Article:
Prostitution remains a crime in most US states, Colorado included. Actually, only Nevada permits “the world’s oldest profession,” and even then, only 28 brothels in the state have been licensed for it.
Whether you support this highly controversial law or not, engaging in prostitution, pimping, pandering, solicitation, or any other activity that promotes trade is a crime that carries heavy penalties. Prostitution-related offenses in Colorado are referred to as morality crimes – a terminology your Denver criminal defense attorney can help you understand better.
What does prostitution solicitation mean?
Soliciting for prostitution can be defined as offering or accepting money or any other form of payment in exchange for sex. The specific intent to practice prostitution must be proven for it to be legally regarded as solicitation. Examples of conduct that can demonstrate the specific intent include:
- Withdrawing money from an ATM
- Going to a hotel room with the prostitute
- Letting the prostitute into your car
Colorado law allows prosecutors to press charges against you even if the sexual act didn’t take place at all. Prostitution solicitation is to some extent a crime of words which may include the supposed client, the prostitute, pimps, and any other intermediary that may have been involved in trying to materialize the transaction.
For instance, if Craig has a friend called Joe, who knows of a prostitute that he plans to connect Craig with. If Joe talks the prostitute into meeting Craig with the clear intent of getting the two to engage in sex, and the prostitute agrees on condition she will receive monetary compensation, Joe and the prostitute can be charged with solicitation for prostitution. If Craig, on the other hand, agrees to engage in sex with the prostitute and agrees to pay her and the two walk to his car or a hotel room where the sex is supposed to take place, he will also face charges for soliciting prostitution.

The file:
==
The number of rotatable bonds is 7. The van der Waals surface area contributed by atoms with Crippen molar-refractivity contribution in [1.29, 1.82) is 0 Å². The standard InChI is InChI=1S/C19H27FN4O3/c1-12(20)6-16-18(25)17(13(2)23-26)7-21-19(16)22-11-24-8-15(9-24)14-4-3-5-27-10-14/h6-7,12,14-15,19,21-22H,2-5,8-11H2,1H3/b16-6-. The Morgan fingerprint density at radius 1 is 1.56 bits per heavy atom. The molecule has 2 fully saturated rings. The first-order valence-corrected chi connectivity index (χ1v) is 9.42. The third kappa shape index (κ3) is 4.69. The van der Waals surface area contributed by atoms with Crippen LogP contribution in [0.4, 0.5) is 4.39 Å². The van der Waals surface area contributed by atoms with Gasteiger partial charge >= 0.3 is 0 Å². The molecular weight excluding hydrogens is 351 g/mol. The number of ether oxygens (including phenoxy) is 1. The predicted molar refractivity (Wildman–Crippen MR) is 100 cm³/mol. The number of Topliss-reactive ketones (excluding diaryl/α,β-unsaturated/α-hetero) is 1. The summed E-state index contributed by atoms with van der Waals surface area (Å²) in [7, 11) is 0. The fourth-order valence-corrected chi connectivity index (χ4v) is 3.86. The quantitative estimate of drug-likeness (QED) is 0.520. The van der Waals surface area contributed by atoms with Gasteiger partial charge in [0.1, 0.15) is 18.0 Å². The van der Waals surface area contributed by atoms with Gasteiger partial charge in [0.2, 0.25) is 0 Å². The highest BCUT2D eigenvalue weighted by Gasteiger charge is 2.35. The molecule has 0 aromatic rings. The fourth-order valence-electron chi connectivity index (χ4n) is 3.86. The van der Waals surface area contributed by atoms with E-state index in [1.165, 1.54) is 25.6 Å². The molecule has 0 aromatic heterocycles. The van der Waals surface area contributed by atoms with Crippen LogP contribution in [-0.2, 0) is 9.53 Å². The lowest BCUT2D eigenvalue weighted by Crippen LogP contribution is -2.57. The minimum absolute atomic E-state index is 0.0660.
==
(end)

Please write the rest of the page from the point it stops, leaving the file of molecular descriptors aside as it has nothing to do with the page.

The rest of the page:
Penalties for soliciting prostitution
If you are arrested for soliciting a prostitute in Denver, you are likely to face misdemeanor charges. First-time offenders may be ordered to pay a fine of up to $750, sentenced to at most six months in jail, or handed both penalties. Bills have been tabled by Colorado lawmakers to increase the fine for prostitution solicitation to a $5,000-10,000 in a bid to reduce the annual estimate of $60 million being spent on prostitutes in the state.
The penalties for prostitution, which is considered a Class 3 misdemeanor offense, are virtually the same for the first offense. The most discernible difference is the mandatory HIV test that you must take if you are convicted of prostitution.
Prostitution and soliciting prostitution in Denver are bound by laws you may find difficult to comprehend. Each case is unique, and you may assume evidence against you is insufficient when the case, in the eyes of the law, is strong and could lead to a conviction. With the help of a criminal defense attorney, you will be in a better position to understand the exact details of what you are up against and what to do to avoid conviction.